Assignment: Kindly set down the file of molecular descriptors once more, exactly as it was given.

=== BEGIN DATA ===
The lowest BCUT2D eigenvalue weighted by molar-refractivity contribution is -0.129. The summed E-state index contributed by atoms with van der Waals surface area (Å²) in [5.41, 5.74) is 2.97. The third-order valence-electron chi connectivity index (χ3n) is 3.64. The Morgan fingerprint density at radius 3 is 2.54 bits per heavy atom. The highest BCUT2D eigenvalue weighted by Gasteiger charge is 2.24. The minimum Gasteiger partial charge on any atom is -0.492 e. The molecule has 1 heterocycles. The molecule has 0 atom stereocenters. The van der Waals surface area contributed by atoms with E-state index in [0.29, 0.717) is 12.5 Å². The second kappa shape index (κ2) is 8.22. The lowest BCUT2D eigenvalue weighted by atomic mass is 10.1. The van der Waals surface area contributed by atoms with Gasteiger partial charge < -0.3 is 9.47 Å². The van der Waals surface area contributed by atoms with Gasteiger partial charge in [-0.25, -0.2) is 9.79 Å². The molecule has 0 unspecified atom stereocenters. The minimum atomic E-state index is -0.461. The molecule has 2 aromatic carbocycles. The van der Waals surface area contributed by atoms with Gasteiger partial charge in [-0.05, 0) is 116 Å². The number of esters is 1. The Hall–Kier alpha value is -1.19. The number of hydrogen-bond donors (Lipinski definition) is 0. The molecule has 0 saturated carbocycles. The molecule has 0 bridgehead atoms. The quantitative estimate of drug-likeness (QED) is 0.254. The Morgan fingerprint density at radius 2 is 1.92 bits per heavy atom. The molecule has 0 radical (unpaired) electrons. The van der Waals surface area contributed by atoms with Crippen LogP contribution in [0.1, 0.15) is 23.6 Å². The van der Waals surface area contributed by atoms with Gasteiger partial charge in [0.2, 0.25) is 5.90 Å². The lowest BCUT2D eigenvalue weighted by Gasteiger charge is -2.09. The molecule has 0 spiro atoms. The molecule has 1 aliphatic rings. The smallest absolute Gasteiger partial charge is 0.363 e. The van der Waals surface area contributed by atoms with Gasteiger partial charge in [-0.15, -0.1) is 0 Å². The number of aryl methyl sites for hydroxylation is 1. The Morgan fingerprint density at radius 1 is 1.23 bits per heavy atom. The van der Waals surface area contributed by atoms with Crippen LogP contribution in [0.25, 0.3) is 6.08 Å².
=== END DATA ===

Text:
The lowest BCUT2D eigenvalue weighted by molar-refractivity contribution is -0.129. The summed E-state index contributed by atoms with van der Waals surface area (Å²) in [5.41, 5.74) is 2.97. The third-order valence-electron chi connectivity index (χ3n) is 3.64. The Morgan fingerprint density at radius 3 is 2.54 bits per heavy atom. The highest BCUT2D eigenvalue weighted by Gasteiger charge is 2.24. The minimum Gasteiger partial charge on any atom is -0.492 e. The molecule has 1 heterocycles. The molecule has 0 atom stereocenters. The van der Waals surface area contributed by atoms with E-state index in [0.29, 0.717) is 12.5 Å². The second kappa shape index (κ2) is 8.22. The lowest BCUT2D eigenvalue weighted by atomic mass is 10.1. The van der Waals surface area contributed by atoms with Gasteiger partial charge < -0.3 is 9.47 Å². The van der Waals surface area contributed by atoms with Gasteiger partial charge in [-0.25, -0.2) is 9.79 Å². The molecule has 0 unspecified atom stereocenters. The minimum atomic E-state index is -0.461. The molecule has 2 aromatic carbocycles. The van der Waals surface area contributed by atoms with Gasteiger partial charge in [-0.05, 0) is 116 Å². The number of esters is 1. The Hall–Kier alpha value is -1.19. The number of hydrogen-bond donors (Lipinski definition) is 0. The molecule has 0 saturated carbocycles. The molecule has 0 bridgehead atoms. The quantitative estimate of drug-likeness (QED) is 0.254. The Morgan fingerprint density at radius 2 is 1.92 bits per heavy atom. The molecule has 0 radical (unpaired) electrons. The van der Waals surface area contributed by atoms with Crippen LogP contribution in [0.1, 0.15) is 23.6 Å². The van der Waals surface area contributed by atoms with Gasteiger partial charge in [0.2, 0.25) is 5.90 Å². The lowest BCUT2D eigenvalue weighted by Gasteiger charge is -2.09. The molecule has 0 spiro atoms. The molecule has 1 aliphatic rings. The smallest absolute Gasteiger partial charge is 0.363 e. The van der Waals surface area contributed by atoms with Gasteiger partial charge in [-0.15, -0.1) is 0 Å². The number of aryl methyl sites for hydroxylation is 1. The Morgan fingerprint density at radius 1 is 1.23 bits per heavy atom. The van der Waals surface area contributed by atoms with Crippen LogP contribution in [0.25, 0.3) is 6.08 Å².